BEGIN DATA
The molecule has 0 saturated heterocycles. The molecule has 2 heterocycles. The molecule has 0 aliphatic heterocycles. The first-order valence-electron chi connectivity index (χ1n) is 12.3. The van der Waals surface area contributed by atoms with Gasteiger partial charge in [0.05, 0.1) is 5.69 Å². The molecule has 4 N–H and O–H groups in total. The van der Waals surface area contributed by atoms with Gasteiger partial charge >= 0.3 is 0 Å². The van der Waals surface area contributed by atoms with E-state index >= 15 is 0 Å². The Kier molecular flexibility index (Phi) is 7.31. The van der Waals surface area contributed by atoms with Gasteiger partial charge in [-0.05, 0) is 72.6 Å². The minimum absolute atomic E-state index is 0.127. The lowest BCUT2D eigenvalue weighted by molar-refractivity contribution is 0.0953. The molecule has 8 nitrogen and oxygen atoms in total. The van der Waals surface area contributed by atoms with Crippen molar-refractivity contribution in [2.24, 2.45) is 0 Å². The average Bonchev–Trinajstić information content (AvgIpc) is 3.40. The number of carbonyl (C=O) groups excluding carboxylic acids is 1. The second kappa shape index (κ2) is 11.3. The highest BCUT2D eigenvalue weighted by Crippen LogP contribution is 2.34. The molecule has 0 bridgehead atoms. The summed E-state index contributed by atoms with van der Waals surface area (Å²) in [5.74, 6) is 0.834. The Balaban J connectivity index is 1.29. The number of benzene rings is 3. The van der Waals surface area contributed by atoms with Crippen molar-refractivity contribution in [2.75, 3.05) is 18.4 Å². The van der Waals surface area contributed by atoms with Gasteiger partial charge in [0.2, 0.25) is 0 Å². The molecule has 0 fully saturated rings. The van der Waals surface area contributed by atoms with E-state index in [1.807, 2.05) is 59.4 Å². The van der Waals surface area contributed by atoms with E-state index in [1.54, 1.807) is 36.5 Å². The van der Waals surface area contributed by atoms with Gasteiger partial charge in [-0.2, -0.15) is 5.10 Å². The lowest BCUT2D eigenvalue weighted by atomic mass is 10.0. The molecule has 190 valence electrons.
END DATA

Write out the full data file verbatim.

The molecule has 0 saturated heterocycles. The molecule has 2 heterocycles. The molecule has 0 aliphatic heterocycles. The first-order valence-electron chi connectivity index (χ1n) is 12.3. The van der Waals surface area contributed by atoms with Gasteiger partial charge in [0.05, 0.1) is 5.69 Å². The molecule has 4 N–H and O–H groups in total. The van der Waals surface area contributed by atoms with Gasteiger partial charge >= 0.3 is 0 Å². The van der Waals surface area contributed by atoms with E-state index >= 15 is 0 Å². The Kier molecular flexibility index (Phi) is 7.31. The van der Waals surface area contributed by atoms with Gasteiger partial charge in [-0.05, 0) is 72.6 Å². The minimum absolute atomic E-state index is 0.127. The lowest BCUT2D eigenvalue weighted by molar-refractivity contribution is 0.0953. The molecule has 8 nitrogen and oxygen atoms in total. The van der Waals surface area contributed by atoms with Crippen molar-refractivity contribution in [2.24, 2.45) is 0 Å². The average Bonchev–Trinajstić information content (AvgIpc) is 3.40. The number of carbonyl (C=O) groups excluding carboxylic acids is 1. The second kappa shape index (κ2) is 11.3. The highest BCUT2D eigenvalue weighted by Crippen LogP contribution is 2.34. The molecule has 0 bridgehead atoms. The summed E-state index contributed by atoms with van der Waals surface area (Å²) in [5.74, 6) is 0.834. The Balaban J connectivity index is 1.29. The number of benzene rings is 3. The van der Waals surface area contributed by atoms with Crippen molar-refractivity contribution in [2.75, 3.05) is 18.4 Å². The van der Waals surface area contributed by atoms with Gasteiger partial charge in [0.2, 0.25) is 0 Å². The molecule has 0 fully saturated rings. The van der Waals surface area contributed by atoms with E-state index in [1.807, 2.05) is 59.4 Å². The van der Waals surface area contributed by atoms with E-state index in [1.54, 1.807) is 36.5 Å². The van der Waals surface area contributed by atoms with Gasteiger partial charge in [-0.2, -0.15) is 5.10 Å². The lowest BCUT2D eigenvalue weighted by atomic mass is 10.0. The molecule has 190 valence electrons.